players may be of different kinds; the ocean is not homogeneous. The

basic property is that no player by himself makes any signi¬cant contribu-

tion. An example of a nonatomic game is a large economy, consisting of

small consumers and small businesses only, without large corporations or

government interference. Another example is an election, modeled as

a situation where no individual can affect the outcome. Even the 2000

U.S. presidential election is a nonatomic game”no single voter, even in

Florida, could have affected the outcome. (The people who did affect the

outcome were the Supreme Court judges.) In a nonatomic game, large

coalitions can affect the outcome, but individual players cannot.

Hart: And values?

Aumann: The game theory concept of value is an a priori evaluation

of what a player, or group of players, can expect to get out of the game.

Lloyd Shapley™s 1953 formalization is the most prominent. Sometimes,

as in voting situations, value is presented as an index of power (Shapley

and Shubik 1954). I have already mentioned the 1975 result about

values of large economies being the same as the competitive outcomes

of a market [Aumann (1975)]. This result had several precursors, the ¬rst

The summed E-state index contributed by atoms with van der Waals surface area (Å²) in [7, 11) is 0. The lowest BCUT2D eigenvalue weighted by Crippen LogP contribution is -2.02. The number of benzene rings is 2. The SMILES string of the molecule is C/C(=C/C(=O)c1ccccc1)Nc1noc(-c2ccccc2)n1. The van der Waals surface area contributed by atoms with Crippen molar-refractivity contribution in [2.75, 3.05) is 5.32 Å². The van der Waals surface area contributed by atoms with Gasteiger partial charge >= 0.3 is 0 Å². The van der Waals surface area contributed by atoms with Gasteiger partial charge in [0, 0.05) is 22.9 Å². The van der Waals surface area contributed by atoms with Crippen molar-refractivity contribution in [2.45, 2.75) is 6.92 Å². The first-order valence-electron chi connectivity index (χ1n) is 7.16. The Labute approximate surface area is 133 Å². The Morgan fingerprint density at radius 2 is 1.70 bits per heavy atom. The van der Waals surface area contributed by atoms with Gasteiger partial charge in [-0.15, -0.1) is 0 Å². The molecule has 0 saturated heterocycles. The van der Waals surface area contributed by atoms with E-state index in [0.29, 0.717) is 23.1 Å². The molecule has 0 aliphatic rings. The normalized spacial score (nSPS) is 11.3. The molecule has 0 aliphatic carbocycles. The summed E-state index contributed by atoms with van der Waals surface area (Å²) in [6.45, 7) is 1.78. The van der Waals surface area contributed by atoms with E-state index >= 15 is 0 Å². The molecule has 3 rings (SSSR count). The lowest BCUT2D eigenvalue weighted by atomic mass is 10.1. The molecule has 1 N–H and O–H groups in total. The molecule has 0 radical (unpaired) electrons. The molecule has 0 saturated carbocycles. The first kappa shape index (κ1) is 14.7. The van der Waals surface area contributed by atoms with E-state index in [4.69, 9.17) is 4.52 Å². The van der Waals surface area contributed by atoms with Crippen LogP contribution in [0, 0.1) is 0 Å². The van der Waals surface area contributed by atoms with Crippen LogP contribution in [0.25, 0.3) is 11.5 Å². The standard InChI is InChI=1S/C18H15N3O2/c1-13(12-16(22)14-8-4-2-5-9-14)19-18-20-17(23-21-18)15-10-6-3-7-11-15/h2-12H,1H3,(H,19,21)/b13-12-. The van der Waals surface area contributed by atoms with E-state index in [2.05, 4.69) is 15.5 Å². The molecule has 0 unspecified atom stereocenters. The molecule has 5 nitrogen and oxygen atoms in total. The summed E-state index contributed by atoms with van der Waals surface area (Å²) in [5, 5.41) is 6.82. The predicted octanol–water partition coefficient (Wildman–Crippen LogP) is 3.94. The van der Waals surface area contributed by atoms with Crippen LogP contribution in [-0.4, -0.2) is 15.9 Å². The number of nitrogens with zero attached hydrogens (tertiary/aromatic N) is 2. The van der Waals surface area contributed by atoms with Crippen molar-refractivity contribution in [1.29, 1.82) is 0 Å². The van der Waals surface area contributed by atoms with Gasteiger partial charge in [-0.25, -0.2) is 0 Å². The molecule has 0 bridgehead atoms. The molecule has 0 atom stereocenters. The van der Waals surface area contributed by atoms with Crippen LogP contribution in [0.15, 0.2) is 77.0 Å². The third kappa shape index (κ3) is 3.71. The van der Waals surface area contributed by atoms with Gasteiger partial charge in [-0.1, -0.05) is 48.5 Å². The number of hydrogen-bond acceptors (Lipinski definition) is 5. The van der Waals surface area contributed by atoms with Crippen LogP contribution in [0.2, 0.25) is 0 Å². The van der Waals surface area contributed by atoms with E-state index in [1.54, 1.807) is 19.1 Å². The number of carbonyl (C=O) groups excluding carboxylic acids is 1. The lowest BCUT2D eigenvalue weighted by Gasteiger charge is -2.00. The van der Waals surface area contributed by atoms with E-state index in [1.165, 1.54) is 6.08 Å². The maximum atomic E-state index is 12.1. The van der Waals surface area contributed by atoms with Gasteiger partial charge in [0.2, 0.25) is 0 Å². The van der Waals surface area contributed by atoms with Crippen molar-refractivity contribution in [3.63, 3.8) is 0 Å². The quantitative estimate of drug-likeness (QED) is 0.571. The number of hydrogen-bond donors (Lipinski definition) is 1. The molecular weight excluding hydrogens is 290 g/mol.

of which was a ™64 RAND Memorandum of Shapley.

Hart: Values of nonatomic games and their application in economic

models led to a huge literature.

Another one of your well-known contributions is the concept of cor-

related equilibrium ( Journal of Mathematical Economics, ™74 [Aumann,

1974] ). How did it come about?

Aumann: Correlated equilibria are like mixed Nash equilibria, except

that the players™ randomizations need not be independent. Frankly, I™m

not really sure how this business began. It™s probably related to repeated

games, and, indirectly, to Harsanyi and Selten™s equilibrium selection.

These ideas were ¬‚oating around in the late sixties, especially at the very

intense meetings of the Mathematica ACDA team. In the Battle of the

Sexes, for example, if you™re going to select one equilibrium, it has to be

the mixed one, which is worse for both players than either of the two pure

ones. So you say, “Hey, let™s toss a coin to decide on one of the two pure

equilibria.” Once the coin is tossed, it™s to the advantage of both players

to adhere to the chosen equilibrium; the whole process, including the coin

toss, is in equilibrium. This equilibrium is a lot better than the unique

mixed strategy equilibrium, because it guarantees that the boy and the

girl will de¬nitely meet”either at the boxing match or at the ballet

”whereas with the mixed strategy equilibrium, they may well go to

different places.

An Interview with Robert Aumann 343